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Doom creator John Carmack: violent video games reduce real-world aggression

John Carmack, one of the software developers behind the classic computer game Doom, says that violent games reduce aggression.

His comments fly in the face of widespread media scares linking violent computer games with real-life violence. But the scientific evidence for such a link is inconclusive, say researchers.

Mr Carmack, speaking to computer game trade magazine IndustryGamers, said: "I never took seriously the violence in video games debate. It was basically talking points for people to get on CNN.

"I really think, if anything, there is more evidence to show that the violent games reduce aggression and violence. There have actually been some studies about that, that it’s cathartic. If you go to QuakeCon and you walk by and you see the people there [and compare that to] a random cross section of a college campus, you’re probably going to find a more peaceful crowd of people at the gaming convention. I think it’s at worst neutral and potentially positive."

In recent weeks, the link between violent computer games and violence has been brought to the fore after one was cited by Anders Behring Breivik, the man behind the recent Norway killings, as "training". Breivik said in his 1,500 page "manifesto": “I just bought [Call of Duty] Modern Warfare 2, the game. It is probably the best military simulator out there and it’s one of the hottest. I see MW2 more as part of my training-simulation than anything else.”

The evidence linking violent computer games to real-world aggression is controversial. One 2006 meta-analysis - collating information from earlier studies - found that they "provided no support for the hypothesis that violent video game playing is associated with higher aggression." A later one, published last year in Psychological Bulletin, found the opposite, suggesting that the evidence "strongly suggests that exposure to violent video games is a causal risk factor for increased aggressive behavior, aggressive cognition, and aggressive affect". However, that study was itself criticised for including studies that "do not relate well to serious aggression", as well as a "biased" sample of unpublished studies.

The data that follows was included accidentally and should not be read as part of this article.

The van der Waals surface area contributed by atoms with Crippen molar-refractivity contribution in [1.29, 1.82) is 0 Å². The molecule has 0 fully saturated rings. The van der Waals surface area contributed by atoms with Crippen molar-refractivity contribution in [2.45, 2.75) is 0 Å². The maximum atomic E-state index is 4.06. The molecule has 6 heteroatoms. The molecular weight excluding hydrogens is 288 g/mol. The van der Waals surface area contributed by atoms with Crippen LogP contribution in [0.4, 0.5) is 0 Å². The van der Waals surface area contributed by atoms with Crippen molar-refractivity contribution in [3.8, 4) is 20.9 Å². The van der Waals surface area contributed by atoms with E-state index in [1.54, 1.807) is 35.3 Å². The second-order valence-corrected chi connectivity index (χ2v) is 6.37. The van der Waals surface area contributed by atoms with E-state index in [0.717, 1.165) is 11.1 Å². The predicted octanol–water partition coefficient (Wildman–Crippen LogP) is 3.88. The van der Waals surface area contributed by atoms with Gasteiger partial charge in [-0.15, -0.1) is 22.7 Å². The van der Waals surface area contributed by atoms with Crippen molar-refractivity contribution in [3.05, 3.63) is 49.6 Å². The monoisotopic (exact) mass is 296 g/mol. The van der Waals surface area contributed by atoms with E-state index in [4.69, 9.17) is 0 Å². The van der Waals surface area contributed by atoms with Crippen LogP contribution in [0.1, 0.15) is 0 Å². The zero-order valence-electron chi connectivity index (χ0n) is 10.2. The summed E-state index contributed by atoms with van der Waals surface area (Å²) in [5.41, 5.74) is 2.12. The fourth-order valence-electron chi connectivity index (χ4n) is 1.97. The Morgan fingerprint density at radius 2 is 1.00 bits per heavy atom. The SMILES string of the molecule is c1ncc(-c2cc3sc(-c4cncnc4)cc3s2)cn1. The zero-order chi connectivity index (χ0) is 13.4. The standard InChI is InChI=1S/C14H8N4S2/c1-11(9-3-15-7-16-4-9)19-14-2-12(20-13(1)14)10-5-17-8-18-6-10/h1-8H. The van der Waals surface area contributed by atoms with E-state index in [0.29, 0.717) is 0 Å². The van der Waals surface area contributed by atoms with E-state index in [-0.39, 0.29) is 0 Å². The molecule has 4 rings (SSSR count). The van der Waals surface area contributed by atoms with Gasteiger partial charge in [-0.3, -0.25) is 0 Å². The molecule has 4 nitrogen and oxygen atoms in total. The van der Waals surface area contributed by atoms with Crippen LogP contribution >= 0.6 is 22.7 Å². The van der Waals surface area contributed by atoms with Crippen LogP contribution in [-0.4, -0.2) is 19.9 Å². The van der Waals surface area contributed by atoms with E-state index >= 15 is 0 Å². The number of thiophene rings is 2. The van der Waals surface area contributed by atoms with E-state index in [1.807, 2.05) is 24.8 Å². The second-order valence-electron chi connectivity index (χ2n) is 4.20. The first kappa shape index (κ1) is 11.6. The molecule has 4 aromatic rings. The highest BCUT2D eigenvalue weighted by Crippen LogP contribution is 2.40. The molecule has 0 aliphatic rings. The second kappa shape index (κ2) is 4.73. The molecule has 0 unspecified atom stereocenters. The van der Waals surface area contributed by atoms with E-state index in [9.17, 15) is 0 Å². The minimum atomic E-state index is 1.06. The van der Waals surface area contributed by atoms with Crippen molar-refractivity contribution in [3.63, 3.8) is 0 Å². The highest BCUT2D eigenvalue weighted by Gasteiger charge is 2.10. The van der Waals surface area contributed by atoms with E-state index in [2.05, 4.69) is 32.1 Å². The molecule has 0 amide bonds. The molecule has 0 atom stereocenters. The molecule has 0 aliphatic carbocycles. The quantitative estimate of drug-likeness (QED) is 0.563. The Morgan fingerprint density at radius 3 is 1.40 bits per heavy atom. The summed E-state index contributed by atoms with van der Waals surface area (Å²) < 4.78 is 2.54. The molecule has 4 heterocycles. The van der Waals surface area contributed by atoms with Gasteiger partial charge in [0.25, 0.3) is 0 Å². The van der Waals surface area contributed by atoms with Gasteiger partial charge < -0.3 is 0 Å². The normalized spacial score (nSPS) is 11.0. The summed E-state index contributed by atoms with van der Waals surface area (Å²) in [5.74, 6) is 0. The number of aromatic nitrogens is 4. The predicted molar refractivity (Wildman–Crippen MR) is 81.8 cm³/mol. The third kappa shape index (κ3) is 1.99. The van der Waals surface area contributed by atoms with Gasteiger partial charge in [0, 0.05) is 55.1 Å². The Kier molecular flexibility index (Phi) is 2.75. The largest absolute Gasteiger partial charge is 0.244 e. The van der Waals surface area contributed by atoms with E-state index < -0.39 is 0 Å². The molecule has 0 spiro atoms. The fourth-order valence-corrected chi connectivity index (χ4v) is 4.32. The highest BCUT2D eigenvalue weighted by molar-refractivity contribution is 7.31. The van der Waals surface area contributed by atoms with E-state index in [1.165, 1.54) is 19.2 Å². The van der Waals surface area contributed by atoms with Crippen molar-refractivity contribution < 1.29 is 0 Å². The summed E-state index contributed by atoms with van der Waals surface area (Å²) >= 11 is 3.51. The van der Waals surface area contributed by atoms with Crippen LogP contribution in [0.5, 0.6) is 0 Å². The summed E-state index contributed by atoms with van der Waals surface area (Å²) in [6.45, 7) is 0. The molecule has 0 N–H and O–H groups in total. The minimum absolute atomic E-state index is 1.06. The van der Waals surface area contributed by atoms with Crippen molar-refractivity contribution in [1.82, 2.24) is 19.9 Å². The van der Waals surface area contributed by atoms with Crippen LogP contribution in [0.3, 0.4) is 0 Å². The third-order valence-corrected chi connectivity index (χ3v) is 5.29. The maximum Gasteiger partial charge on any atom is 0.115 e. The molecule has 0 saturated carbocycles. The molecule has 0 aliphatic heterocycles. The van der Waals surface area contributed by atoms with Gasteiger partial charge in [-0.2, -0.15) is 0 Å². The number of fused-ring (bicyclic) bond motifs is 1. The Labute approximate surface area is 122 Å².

Psychology researchers at Huddersfield University have suggested that the emphasis on violent computer games is missing the point. Dr Simon Goodson, who with his colleague Dr Sarah Pearson compared brain activity in people playing different genres of games, said: “There was an assumption among reports that because a game didn’t include any violence that it wouldn’t make people aggressive. But just look at people who play Tetris and how angry they get.

“We looked at a violent game and a driving game. We found that driving made people far more emotionally aroused than the violent one, so we thought we should check it out. We did this on a bigger scale and indeed found that driving makes you more emotionally aroused than shooting something.”

They found similar responses with football games: “Once again, a sporting game made people far more emotionally aroused and aggressive than other genres. In fact we’ve had people swearing at us, swearing at the game, swearing at the referee. If you watch a clip of England fans when they lost to Germany in the World Cup, their reactions are similar to the behaviour of the game player.”

In June, the US Supreme Court ruled that a California law barring the sale of violent video games - defined as those depicting the “killing, maiming, dismembering or sexually assaulting an image of a human being” - was unconstitutional, breaching the right to free speech.

Explaining the judgment, Justice Antonin Scalia said: “Grimm's Fairy Tales, for example, are grim indeed. As her just desserts for trying to poison Snow White, the wicked queen is made to dance in red hot slippers 'til she fell dead on the floor.

“Before video games came cheap novels depicting crime, motion pictures, comic books, television and music lyrics - all of which were blamed by some for juvenile delinquency.”

© Telegraph.co.uk